Band Topology and Moire Physics in Layered Materials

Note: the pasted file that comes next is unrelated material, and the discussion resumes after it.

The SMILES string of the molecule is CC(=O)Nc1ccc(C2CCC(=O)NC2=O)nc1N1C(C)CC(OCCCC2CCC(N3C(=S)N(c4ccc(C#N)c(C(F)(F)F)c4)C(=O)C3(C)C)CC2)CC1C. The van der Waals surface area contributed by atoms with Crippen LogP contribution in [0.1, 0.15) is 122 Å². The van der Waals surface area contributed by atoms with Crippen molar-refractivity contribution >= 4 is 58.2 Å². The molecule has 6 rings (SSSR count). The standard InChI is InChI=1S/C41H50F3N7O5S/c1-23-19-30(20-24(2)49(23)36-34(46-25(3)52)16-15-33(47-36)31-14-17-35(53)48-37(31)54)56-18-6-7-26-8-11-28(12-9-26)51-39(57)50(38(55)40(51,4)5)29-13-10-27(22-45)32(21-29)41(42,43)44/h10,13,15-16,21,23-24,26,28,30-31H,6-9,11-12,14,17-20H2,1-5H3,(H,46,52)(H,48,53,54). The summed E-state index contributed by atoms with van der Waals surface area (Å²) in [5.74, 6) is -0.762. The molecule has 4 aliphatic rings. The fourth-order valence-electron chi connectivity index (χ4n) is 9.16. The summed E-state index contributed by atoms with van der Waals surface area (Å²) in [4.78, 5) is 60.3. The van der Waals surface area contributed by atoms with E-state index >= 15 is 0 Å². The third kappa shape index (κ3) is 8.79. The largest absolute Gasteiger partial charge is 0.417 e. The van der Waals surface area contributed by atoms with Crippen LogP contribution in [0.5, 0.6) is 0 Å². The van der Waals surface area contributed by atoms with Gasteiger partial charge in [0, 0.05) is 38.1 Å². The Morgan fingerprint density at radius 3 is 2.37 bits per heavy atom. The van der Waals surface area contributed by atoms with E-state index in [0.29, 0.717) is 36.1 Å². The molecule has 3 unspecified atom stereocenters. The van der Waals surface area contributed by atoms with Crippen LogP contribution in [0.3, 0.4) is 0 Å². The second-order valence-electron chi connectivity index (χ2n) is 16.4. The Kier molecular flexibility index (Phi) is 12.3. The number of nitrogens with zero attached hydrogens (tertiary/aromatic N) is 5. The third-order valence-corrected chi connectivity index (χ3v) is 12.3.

The study of electronic properties of materials is of great interest to condensed matter physicists. Since the discovery of quantum Hall effects, band topology has attracted much attention. In this dissertation, the roles of band topology in the electronic and optical properties of layered materials and their moir´e structures are studied. In the first part of this dissertation, we study topological superconductivity in two dimensions, where Majorana bound states can be found at the corners of a material. In view of the bulk-edge correspondence, we propose the first theoretical model and show that a squareshaped 2D topological insulator proximitized by an s±-wave (e.g., Fe-based) superconductor can host a Majorana Kramers pair at each corner. Furthermore, the effects of the orientation of the edge and symmetry relaxations are addressed in a phase diagram. We also propose two possible experimental realizations of the corner states, providing a new avenue to explore non-Abelian quasiparticles. The second part focuses on twisted bilayer graphene (TBG), a system formed by stacking two sheets of graphene with a small twist angle. In TBG, the resulting moir´e pattern leads to a long-period superlattice structure. The theoretical prediction of flat bands under the low energy continuum model and the subsequent experimental discovery of strongly correlated phenomena near the magic angle (∼ 1.1 ◦ ) have sparked tremendous interests in this unprecedented system. Using the continuum model that captures the characteristics of TBG around the Dirac points known as K and K valleys, we first study the system at small twist angle ∼ 0.93◦ , which in experiment exhibits superconductivity and the correlated insulating behavior. At larger angles, (1.1 ◦ ∼ 2 ◦ ), we discovered two nontrivial Z2 topological invariants and show that one ensures the Dirac cones and the other leads to a non-local dissipative transport channel, which has been demonstrated by transport experiments in a series of devices with different twist angles. Our findings not only provide a new perspective for understanding the strongly correlated behavior in TBG but also suggest a potential strategy to achieve topological metamaterials from van der Waals materials. Moreover, we show that the enhanced density of states of moir´e bands, together with the presence of superlattice gaps, leads to a usually strong optical absorbance. Consquently, maximum extrinsic photoresponsivity of 26mAW−1 at 12 µm has been achieved in experiment, when the Fermi level is tuned to the superlattice band gap in 1.81◦ TBG, demonstrating the promising optical properties of TBG, and providing an alternative platform for tunable mid-infrared optoelectronics. All introductions, conclusions, and discussions in this dissertation do not reflect the viewpoints of any member of my supervisory committee.